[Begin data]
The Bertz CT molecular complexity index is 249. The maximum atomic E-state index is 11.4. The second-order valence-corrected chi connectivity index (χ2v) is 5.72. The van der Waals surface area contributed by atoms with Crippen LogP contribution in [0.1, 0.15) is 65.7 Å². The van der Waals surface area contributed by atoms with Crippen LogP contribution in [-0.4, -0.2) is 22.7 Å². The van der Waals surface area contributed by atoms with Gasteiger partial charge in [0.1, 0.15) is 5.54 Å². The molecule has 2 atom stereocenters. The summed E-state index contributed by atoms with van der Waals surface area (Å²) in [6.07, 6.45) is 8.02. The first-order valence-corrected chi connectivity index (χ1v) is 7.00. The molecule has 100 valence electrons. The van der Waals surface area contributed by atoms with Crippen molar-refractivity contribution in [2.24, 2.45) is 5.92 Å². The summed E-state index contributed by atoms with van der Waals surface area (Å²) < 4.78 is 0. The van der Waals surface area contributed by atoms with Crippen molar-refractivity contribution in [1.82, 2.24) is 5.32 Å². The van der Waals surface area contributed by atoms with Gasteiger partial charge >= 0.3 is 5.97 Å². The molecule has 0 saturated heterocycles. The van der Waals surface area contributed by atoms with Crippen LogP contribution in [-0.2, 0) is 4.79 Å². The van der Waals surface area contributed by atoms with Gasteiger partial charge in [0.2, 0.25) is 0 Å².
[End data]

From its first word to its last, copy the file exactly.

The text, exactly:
The Bertz CT molecular complexity index is 249. The maximum atomic E-state index is 11.4. The second-order valence-corrected chi connectivity index (χ2v) is 5.72. The van der Waals surface area contributed by atoms with Crippen LogP contribution in [0.1, 0.15) is 65.7 Å². The van der Waals surface area contributed by atoms with Crippen LogP contribution in [-0.4, -0.2) is 22.7 Å². The van der Waals surface area contributed by atoms with Gasteiger partial charge in [0.1, 0.15) is 5.54 Å². The molecule has 2 atom stereocenters. The summed E-state index contributed by atoms with van der Waals surface area (Å²) in [6.07, 6.45) is 8.02. The first-order valence-corrected chi connectivity index (χ1v) is 7.00. The molecule has 100 valence electrons. The van der Waals surface area contributed by atoms with Crippen molar-refractivity contribution in [2.24, 2.45) is 5.92 Å². The summed E-state index contributed by atoms with van der Waals surface area (Å²) < 4.78 is 0. The van der Waals surface area contributed by atoms with Crippen molar-refractivity contribution in [1.82, 2.24) is 5.32 Å². The van der Waals surface area contributed by atoms with Gasteiger partial charge >= 0.3 is 5.97 Å². The molecule has 0 saturated heterocycles. The van der Waals surface area contributed by atoms with Crippen LogP contribution in [-0.2, 0) is 4.79 Å². The van der Waals surface area contributed by atoms with Gasteiger partial charge in [0.2, 0.25) is 0 Å².